Planning a Funeral
In the 35 years I have been a priest I have had many opportunities to walk with families who are in the midst of grief over the unexpected death of a loved one. Like my own family, they are unprepared for the grief and all the decisions that must be made in a short period of time. We live in an age in which most families almost never discuss the subject of death and dying. Even though we see and read about death in newspaper and television reports every day, this still does not help us talk about and prepare for the reality of our own dying.
When my mother died in 2007 we were better prepared. Sad as it was to say goodbye, it was much easier because she had prepared for her dying and prepared us for her dying. She had learned from my father’s death and did not want us to go through the same thing again. There was no surprise since she was dying of cancer and she spoke openly about her approaching death. But even more so, out of love for us, she had made decisions about the funeral, the casket, the grave marker and much more. Having all those decisions made for us gave my siblings and I a chance to focus on her life, on our relationships and on our faith.
I recommend to everyone, young and old, to help their loved ones by having plans in place in the event that they die sooner than expected. The Wall Street Journal had an article in its February 2nd edition about helping surviving spouses confront the unexpected financial hassles arising from the death. They gave advice such as keeping user names and passwords of online accounts in a secure, but available spot; making sure that both spouses’ names are on all assets; unwinding joint accounts with care.
We humans are, by our very nature, relational. We seek to love and be loved throughout our lives. Each of us wants to have a small but enduring place in the hearts of our loved ones. Our whole life long we work at this goal. So if we think that our loved one’s emotional longing for us will cease when we die, we are fooling ourselves and being unjust to them. It is a very loving thing we do for our spouse, our children and other family members to offer them our thoughts and plans in the event of our death.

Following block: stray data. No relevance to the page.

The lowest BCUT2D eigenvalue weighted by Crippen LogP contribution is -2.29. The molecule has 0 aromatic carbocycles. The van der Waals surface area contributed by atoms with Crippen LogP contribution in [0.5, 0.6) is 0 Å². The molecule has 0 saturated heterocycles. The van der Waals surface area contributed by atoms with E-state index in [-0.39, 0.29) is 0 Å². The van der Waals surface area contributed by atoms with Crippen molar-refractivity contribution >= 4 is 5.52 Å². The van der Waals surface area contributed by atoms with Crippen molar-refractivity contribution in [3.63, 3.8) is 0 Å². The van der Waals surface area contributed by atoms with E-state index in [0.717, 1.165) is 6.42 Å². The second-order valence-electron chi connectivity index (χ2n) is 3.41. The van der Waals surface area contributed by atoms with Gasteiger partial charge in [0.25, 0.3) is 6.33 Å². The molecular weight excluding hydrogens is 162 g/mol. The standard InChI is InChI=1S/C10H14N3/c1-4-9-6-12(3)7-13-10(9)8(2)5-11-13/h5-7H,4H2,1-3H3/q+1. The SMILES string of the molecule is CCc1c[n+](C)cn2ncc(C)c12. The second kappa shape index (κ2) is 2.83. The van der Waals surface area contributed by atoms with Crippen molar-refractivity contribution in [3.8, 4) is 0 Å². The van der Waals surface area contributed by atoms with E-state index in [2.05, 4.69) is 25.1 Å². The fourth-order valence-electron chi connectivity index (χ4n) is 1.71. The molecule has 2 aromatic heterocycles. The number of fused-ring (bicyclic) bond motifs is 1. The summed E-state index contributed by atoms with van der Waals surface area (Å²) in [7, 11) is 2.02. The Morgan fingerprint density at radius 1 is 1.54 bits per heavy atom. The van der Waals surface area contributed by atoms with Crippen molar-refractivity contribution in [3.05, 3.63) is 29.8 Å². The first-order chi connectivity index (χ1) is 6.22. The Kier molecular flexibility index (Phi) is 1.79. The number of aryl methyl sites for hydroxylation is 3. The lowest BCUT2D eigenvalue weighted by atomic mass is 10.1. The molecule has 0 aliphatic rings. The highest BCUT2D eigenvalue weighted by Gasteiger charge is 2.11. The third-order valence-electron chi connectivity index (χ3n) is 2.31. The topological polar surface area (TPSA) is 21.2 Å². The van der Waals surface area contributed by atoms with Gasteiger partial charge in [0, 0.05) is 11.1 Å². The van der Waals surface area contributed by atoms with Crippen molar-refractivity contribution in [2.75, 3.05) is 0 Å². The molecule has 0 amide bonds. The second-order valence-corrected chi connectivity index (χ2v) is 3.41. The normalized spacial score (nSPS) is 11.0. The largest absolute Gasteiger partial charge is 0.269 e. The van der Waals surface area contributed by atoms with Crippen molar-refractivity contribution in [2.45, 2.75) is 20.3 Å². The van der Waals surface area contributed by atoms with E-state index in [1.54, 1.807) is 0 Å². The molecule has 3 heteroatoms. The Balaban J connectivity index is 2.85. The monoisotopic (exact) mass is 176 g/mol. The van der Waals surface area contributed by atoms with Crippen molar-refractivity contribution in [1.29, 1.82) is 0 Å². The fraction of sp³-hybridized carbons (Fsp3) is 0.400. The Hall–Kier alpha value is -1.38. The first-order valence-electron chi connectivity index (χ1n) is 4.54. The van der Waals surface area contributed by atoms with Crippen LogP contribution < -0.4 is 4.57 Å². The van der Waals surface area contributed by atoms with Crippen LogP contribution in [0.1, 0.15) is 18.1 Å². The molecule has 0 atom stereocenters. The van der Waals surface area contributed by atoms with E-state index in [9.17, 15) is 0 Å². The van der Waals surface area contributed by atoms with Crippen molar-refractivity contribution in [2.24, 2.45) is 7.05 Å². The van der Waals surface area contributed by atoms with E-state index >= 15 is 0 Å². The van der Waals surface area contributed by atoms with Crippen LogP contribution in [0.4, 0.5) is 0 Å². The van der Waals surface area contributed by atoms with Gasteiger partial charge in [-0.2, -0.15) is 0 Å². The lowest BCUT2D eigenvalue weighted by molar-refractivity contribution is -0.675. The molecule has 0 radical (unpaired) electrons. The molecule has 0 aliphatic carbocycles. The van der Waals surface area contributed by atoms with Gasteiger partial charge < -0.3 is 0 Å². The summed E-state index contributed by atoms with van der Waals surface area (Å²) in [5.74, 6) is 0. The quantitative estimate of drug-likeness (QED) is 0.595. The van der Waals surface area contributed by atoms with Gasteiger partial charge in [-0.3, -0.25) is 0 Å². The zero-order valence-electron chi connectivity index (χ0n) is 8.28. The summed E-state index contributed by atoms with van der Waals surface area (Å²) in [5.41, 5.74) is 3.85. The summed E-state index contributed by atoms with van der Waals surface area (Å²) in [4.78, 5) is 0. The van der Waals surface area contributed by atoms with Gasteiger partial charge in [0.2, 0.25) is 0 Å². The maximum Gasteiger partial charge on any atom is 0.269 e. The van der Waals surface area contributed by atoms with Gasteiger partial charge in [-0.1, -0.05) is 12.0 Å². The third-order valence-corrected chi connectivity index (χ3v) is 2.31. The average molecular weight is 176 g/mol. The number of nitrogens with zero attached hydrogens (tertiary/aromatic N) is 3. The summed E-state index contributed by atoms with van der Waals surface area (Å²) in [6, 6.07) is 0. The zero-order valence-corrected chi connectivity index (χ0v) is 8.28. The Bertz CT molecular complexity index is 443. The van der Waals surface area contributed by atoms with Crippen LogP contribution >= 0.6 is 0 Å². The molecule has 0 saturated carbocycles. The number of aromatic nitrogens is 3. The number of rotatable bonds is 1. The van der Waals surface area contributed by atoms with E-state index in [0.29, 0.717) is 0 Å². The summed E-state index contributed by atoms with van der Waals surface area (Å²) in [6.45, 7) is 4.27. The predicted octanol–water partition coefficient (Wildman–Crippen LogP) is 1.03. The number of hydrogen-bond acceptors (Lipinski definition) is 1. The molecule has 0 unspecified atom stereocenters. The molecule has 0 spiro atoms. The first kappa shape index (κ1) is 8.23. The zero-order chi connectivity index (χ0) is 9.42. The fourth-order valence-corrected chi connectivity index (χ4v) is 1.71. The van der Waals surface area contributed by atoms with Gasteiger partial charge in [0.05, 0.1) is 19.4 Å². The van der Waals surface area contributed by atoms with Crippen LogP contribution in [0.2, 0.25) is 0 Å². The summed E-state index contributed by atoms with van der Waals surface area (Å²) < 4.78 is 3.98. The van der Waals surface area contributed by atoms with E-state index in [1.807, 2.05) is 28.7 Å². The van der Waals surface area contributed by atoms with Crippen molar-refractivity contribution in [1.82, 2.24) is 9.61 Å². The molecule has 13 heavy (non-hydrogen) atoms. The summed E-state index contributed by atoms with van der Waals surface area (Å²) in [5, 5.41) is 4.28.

The planning to be done could be as simple as one page laying out the thoughts you have for your funeral to a full packet with all the information your family would need. Whatever you decide to do will be appreciated. If you need help with the process, you can call the Catholic Cemeteries office and they can share a planning packet with you and answer all your questions. Your local parish priest can assist you with the parts of the Catholic funeral rituals and give you materials to help with the selection of scripture and music. An important function of our Catholic rituals is to enable the bereaved to say goodbye in a ritualized manner. These rituals give room to the idea that life will go on without the loved one. The one who has died has left a void which, in that most difficult early time following the death, is filled by rituals. This enables us to accept the death step by step, bit by bit as we take our leave. The rituals, most importantly, proclaim the truth of our Catholic faith that through Jesus Christ we are offered life eternal. Our loved one may no longer be with us, but our faith allows us to hope that our loved ones are with God in heaven. Your planning for these events proclaims your faith in that Catholic truth as well. For those who do the will of our heavenly Father shall live forever.
Below you will find a link to a PDF document to help with the planning process. You can right click on the link to download the document for future reference.